But all that attention, the small commemoration, all the faces she hadn't seen in such a long time - it all triggered her own memory and in the days after the gathering she had started to remember, waking up from a year long dream. And now, being ten years older and wiser, things appeared in a different light and much fell into place that had felt odd for so long, so long ago...
B'Elanna hadn't moved and the child apparently felt uncomfortable.
"Mom? B'Elanna?! Hello? Will you cry again? Don't cry. I don't want you to cry."
B'Elanna did not answer. Still partly lost in her thoughts she focused on the girls face.
"Sanne, you have her eyes, did you know that? Have I ever told you that your smile reminds me of her?"
Slowly she brought her hand up and brushed her fingers through the soft golden hair.
"You even have her hair. I have never felt it, but it looks exactly the same..."
B'Elanna knew that the girl must be confused, but she had to do this, and she had to do it her way. She knew that, in the end, Sanne would understand. And she also knew that Sanne trusted her and would patiently wait and listen what her mother would have to tell her. This was the only one she really trusted and loved, and she believed that a part of Seven was in there, in that young innocent human, that looked like a replica of her mother.
"Sanne, it is true. Your mother and I have never been friends. There was a time when we were practically enemies. We learned to respect each other, but we never really grew close. Humans would say we were like fire and ice."
"I know ..."
"No, you don't, Sanne. Please hear me out."
The child nodded. As if to encourage B'Elanna to go on she took her hand into her smaller one and squeezed it lightly. B'Elanna was partly amused, partly proud of her daughter for that simple, yet so mature and adult gesture that brought so much assurance. She took a deep breath and continued with a low voice, almost whispering.
"She loved you, Susanna. She only had you for a few weeks, but she really loved you. After your father was gone she clung to you - before your birth, and even more so after you were born. You were the only one she had left. You were her lifeline.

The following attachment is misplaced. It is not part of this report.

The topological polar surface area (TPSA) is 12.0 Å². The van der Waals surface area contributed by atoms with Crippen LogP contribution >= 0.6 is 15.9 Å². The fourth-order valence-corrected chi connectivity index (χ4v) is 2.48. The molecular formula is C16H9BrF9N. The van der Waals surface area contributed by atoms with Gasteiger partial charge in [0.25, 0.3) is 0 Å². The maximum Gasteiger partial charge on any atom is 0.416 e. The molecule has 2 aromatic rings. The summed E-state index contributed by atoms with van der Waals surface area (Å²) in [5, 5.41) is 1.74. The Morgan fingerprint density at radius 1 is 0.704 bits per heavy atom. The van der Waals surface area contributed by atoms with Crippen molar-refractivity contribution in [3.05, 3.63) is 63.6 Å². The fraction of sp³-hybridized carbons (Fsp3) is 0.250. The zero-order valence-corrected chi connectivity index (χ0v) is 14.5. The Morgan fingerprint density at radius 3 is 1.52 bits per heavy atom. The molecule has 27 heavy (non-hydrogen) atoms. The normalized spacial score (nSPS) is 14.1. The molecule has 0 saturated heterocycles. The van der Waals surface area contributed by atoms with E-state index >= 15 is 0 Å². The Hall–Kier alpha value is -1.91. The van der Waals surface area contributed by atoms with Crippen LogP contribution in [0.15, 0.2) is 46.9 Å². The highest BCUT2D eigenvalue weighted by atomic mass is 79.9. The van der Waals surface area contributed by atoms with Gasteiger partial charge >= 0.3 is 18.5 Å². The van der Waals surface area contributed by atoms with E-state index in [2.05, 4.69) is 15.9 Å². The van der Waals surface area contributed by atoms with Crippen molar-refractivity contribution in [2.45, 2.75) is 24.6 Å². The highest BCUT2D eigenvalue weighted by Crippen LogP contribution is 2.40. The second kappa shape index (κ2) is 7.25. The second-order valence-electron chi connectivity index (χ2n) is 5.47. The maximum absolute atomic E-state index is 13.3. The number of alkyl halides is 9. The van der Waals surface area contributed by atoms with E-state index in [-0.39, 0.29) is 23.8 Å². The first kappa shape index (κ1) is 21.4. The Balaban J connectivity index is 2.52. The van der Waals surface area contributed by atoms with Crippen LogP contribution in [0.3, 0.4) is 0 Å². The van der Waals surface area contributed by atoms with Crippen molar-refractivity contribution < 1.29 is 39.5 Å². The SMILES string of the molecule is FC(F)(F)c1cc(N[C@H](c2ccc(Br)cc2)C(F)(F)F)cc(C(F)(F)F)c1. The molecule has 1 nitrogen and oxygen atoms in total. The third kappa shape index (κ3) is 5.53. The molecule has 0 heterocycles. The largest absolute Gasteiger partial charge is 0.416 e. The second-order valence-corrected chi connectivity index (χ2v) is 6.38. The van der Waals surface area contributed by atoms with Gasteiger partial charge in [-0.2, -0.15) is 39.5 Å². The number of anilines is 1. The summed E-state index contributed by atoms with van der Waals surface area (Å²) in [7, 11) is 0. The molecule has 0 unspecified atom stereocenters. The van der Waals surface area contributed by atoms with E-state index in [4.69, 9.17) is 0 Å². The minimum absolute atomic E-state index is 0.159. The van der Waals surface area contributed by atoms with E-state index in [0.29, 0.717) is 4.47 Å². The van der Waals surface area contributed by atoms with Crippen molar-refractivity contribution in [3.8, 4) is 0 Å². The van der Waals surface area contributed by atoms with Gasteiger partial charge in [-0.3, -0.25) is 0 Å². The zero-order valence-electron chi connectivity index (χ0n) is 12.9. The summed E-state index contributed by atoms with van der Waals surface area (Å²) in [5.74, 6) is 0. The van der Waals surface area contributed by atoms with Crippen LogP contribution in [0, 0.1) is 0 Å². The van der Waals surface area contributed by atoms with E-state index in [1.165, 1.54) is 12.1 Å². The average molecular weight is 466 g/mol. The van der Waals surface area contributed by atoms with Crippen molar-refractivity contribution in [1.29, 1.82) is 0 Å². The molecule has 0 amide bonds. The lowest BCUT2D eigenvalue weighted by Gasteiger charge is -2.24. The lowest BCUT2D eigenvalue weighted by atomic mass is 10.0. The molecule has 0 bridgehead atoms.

I... I don't know what happened, what changed things.
I had not planned to go to your baby shower. I was no friend, so I was not invited. But I showed up anyway. I had no gift for you, I didn't even know what to say."
B'Elanna paused and a quick glance at her daughter told her that she had her undivided attention. Big blue eyes were trained on her lips to not just hear but see every word.
"And then I saw her alone for one moment, standing at the window. She held you in her arms and showed you the stars. She looked so sad and lost in that moment - it made my heart ache.
Later, when everyone had given their gifts and best wishes it was my turn. She was still surprised to see me there. I had no gift, but I wanted to give you something. So I made a promise. She had lost your father. And seeing the sadness in her eyes I swore to myself and to her and above all to you that I will do everything in my power to protect you from any harm."
B'Elanna waited for Susanna to say something. But the little blonde didn't say anything. B'Elanna had never told her about that. She had never told her that there had been a time when things had been different between the two adversaries.
At least a bit different... at least for a moment.
The small hand released B'Elanna's. And then B'Elanna got one of the most beautiful smiles from her daughter. A small, quiet smile. But so beautiful. Like the one Seven had bestowed on her when she thanked her for the wonderful gift she had given her daughter. That day Seven had silently put her trust in B'Elanna. The half klingon wouldn't know until later how much exactly Seven had appreciated the gift and how much she had believed that B'Elanna had truly meant it.
"You know, Sanne, everybody aboard the ship would have done that anyway. Everybody would have given their life to protect you. They all loved you. But I, I had to say it out loud. I felt so bad that I had to reassure her that I would do what was a matter of course to everybody else."
B'Elanna shook her head. Even more than ten years later she was still ashamed.
"Mom, what happened? Why did she give me away?"
"Sanne, she saved your life. She didn't want to give you away. She loved you more than anything else."
B'Elanna swallowed and suppressed the next tears. She had to tell this.
"She loved you. She wanted you to live. She saved your life. She saved us all, but for her you were everything that counted. She did it for you, Sanne."
B'Elanna looked at the horizon, the beautiful sunset. The flickering hot air made it look as if the dark woods were on fire.
Fire. There was fire, too.